Let’s Talk Bookish – Overused Book Tropes

Let’s Talk Bookish is a weekly meme, hosted by Rukky @ Eternity Books & Dani @ Literary Lion, where they discuss certain topics, share their opinions, and spread the love by visiting each others’ posts.


Prompts: Connected to my previous topic where we talked about tiresome characters, what are some tiresome tropes? Have you seen enough love triangles? Getting sick of enemies to lovers? What tropes have you had enough of, and can they ever be done well?

Welcome to the middle (already?!) of October, another LTB! Today’s topic kind of follows the previous topic of tiresome characters – this time we’re talking about tiresome tropes.

Overused? Or perhaps classic? I think sometimes it really just depends on how much the author leans into the tropes. Is it a classy or cheesy use? I think that’s what it usually comes down to. I really don’t have inherent problems with love triangles and enemies to lovers. Yes we can usually see them with a blaring red alarm a mile away. At the same time, I feel that just a hint of a suggested love triangle, or just a tense relationship becoming a close one…I really do think can be effective ways to kind of move the plot forward and to create the right amount of emotional tension.

I think where the real problem arises is where it’s just too much and they belabor the point that there’s a love triangle and both guys are so attractive and it’s just so hard for the girl to choose – these are the times that I desperately wish the author wouldn’t use such a trope.

For the genres that I tend to read though, there aren’t usually too many tropes that are overused. I feel that in thrillers and mysteries, tropes appear in so many different ways, sometimes in ways I didn’t even see coming, and I feel that rather than being “overused,” it’s more like an avenue for creativity – and I actually enjoy the same trope being twisted different ways and presented to me. In fact, I’d say that I’m often looking for the trope and trying to see how that type of character or plot is being fit into the thriller genre. Honestly the plots aren’t all that different when you break it down to its core elements, but the way it is executed really can change it from a 1-star all the way to a 5-star book.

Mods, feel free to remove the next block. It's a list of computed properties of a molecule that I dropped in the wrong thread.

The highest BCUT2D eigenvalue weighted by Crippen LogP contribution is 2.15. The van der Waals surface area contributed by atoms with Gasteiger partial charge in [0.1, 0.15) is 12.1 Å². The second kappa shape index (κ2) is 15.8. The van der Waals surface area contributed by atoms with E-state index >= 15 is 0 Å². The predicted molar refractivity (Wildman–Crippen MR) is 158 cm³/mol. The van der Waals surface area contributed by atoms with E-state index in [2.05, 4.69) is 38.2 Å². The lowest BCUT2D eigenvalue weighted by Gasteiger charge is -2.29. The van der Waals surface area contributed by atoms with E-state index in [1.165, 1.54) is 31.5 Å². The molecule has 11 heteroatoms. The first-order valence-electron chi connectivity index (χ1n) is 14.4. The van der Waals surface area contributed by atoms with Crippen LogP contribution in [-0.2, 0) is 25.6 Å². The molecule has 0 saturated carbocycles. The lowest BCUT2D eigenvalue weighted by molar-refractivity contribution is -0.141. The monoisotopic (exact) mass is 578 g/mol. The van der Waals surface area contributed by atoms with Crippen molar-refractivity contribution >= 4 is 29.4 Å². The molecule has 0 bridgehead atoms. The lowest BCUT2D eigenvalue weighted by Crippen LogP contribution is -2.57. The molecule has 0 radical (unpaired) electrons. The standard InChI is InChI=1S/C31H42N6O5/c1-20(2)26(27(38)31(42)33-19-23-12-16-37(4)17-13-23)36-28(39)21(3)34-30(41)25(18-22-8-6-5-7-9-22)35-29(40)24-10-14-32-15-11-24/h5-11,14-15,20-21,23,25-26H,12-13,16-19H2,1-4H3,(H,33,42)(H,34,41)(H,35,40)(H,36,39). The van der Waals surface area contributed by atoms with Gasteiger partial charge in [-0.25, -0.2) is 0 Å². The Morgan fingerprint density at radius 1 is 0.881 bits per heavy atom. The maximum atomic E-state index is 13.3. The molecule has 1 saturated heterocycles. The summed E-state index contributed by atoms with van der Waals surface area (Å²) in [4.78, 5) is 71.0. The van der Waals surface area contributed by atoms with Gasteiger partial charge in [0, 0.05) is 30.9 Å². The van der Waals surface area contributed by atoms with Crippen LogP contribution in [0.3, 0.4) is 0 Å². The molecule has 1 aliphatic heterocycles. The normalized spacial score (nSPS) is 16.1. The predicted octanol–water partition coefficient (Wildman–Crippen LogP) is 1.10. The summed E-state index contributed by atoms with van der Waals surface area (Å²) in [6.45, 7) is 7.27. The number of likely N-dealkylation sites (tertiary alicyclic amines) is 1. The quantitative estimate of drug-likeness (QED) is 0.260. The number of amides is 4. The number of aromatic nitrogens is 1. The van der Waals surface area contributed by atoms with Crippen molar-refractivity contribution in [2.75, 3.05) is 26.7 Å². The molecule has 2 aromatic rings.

For the books you all read, do you find that tropes appear too much? Or just the right amount? If you’re getting sick of a trope, is it because it isn’t executed well (or how you wanted)? Or is it because you personally just don’t enjoy the trope? Are there any tropes that just never work? Let me know in the comments below!


5 thoughts on “Let’s Talk Bookish – Overused Book Tropes”

  1. You raise a good point that I didn’t think about, how tropes are used very differently in thrillers than in contemporary/romances. I can see what you mean about enjoying how a thriller might twist a typical trope into something different.

    If theres a trope I know I don’t like, I generally just avoid that book!

    Liked by 1 person

    1. Yeah, in a good thriller (in my opinion), the author can use age-old tropes to really mislead a reader because of our learned expectations! But I can see how romantic tropes can get old pretty fast.

      Liked by 1 person

  2. I totally agree, how well a trope works relies more on how well it’s written. I’m a sucker for second chance stories but I don’t always enjoy them – not if the author doesn’t convince me of why they split up and how remorseful they are etc. I do still avoid some books based on tropes, but then I avoid them based on author and genre too.

    Liked by 1 person

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